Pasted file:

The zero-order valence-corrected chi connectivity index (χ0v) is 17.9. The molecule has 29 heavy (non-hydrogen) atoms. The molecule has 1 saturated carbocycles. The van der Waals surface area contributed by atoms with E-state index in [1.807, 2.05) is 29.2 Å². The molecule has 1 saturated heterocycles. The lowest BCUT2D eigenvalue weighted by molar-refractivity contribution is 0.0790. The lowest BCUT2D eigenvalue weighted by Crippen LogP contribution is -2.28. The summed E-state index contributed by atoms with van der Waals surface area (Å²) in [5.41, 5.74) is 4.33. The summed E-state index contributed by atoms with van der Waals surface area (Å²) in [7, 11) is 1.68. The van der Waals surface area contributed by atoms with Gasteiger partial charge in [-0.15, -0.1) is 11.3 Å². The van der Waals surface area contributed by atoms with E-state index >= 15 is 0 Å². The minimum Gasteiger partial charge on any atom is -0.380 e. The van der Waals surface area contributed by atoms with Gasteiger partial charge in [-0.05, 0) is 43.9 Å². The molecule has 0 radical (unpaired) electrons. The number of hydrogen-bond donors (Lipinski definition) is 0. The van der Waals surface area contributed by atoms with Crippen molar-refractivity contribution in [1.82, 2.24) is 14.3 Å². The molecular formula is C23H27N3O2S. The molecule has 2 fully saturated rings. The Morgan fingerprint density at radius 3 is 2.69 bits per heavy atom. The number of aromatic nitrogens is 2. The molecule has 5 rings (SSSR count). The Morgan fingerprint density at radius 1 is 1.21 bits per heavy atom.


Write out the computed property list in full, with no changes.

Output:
The zero-order valence-corrected chi connectivity index (χ0v) is 17.9. The molecule has 29 heavy (non-hydrogen) atoms. The molecule has 1 saturated carbocycles. The van der Waals surface area contributed by atoms with E-state index in [1.807, 2.05) is 29.2 Å². The molecule has 1 saturated heterocycles. The lowest BCUT2D eigenvalue weighted by molar-refractivity contribution is 0.0790. The lowest BCUT2D eigenvalue weighted by Crippen LogP contribution is -2.28. The summed E-state index contributed by atoms with van der Waals surface area (Å²) in [5.41, 5.74) is 4.33. The summed E-state index contributed by atoms with van der Waals surface area (Å²) in [7, 11) is 1.68. The van der Waals surface area contributed by atoms with Gasteiger partial charge in [-0.15, -0.1) is 11.3 Å². The van der Waals surface area contributed by atoms with E-state index >= 15 is 0 Å². The minimum Gasteiger partial charge on any atom is -0.380 e. The van der Waals surface area contributed by atoms with Gasteiger partial charge in [-0.05, 0) is 43.9 Å². The molecule has 0 radical (unpaired) electrons. The number of hydrogen-bond donors (Lipinski definition) is 0. The van der Waals surface area contributed by atoms with Crippen molar-refractivity contribution in [1.82, 2.24) is 14.3 Å². The molecular formula is C23H27N3O2S. The molecule has 2 fully saturated rings. The Morgan fingerprint density at radius 3 is 2.69 bits per heavy atom. The number of aromatic nitrogens is 2. The molecule has 5 rings (SSSR count). The Morgan fingerprint density at radius 1 is 1.21 bits per heavy atom.